Botanist's request for help leads to another sighting of rare trillium

Southern Oregon's citizen botanists were successful last week in identifying at least one more set of rare trillium plants growing in the Rogue Valley.

Last Thursday Ashland botanist Frank Lang publicly asked Rogue Valley residents to look for Trillium kurabayashii, a rare plant recently discovered in Ashland. Lang's request paid off when a Jacksonville woman called to say that clumps of the flowering plant have grown at her residence since she bought the house in 1972, Lang says.

"But she didn't know where they came from," says Lang, 72, a retired Southern Oregon University biology professor.

Most of the other calls and e-mails sent to Lang and also to the Mail Tribune were false sightings, Lang says. Most likely, Lang says, they were Western trillium, one of 43 species of trillium that grow naturally in North America.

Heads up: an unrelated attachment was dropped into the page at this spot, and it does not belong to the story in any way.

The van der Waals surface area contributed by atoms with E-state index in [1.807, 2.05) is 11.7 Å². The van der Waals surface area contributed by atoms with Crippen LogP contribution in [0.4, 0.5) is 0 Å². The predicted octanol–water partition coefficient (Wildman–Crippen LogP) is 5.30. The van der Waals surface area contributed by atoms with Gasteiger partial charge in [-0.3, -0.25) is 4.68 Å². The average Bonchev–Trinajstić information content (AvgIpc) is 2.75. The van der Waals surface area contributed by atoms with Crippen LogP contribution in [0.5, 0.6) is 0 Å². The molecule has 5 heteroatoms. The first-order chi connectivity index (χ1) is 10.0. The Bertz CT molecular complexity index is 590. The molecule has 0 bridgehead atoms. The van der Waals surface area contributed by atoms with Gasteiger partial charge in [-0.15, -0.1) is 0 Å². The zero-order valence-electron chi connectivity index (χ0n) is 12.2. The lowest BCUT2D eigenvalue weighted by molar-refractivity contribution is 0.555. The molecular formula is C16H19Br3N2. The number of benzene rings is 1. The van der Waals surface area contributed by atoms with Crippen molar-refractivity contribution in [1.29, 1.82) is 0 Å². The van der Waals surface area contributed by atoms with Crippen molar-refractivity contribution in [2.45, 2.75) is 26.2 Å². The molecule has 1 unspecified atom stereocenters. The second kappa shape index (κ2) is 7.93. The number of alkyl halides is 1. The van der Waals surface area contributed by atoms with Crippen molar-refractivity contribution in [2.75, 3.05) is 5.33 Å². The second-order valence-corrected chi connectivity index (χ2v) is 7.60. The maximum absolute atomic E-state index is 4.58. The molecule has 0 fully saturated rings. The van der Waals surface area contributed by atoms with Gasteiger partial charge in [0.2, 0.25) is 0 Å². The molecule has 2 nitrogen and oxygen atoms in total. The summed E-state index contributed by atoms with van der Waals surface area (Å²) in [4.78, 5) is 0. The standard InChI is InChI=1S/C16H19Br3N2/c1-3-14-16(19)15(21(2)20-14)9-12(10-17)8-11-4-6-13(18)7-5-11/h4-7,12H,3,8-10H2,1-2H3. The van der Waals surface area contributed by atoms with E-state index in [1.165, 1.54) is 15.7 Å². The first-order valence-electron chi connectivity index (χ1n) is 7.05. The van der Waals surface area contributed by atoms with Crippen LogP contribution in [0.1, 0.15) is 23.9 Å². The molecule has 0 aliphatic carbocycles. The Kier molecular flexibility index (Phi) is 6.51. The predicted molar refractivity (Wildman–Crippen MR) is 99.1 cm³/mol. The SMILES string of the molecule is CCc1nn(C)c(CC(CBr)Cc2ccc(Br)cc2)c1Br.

The first documented discovery of Trillium kurabayashii in Jackson County occured recently in the Wright's Creek area of Ashland. Lang and other botanists want to know the extent of its presence in the Rogue Valley.

The plant grows regularly along the Northern California and Southern Oregon coasts, but it is rare inland.

It was described as a distinct species and named in 1975 by botanist J.D. Freeman in honor of a Japanese biologist named M. Kurabayashi, a botanist who worked with trillium chromosomes. Lang once took him trillium-hunting in the early 1970s when Kurabayashi visited Washington state.

Reach reporter Mark Freeman at 776-4470, or e-mail mfreeman@mailtribune.com.

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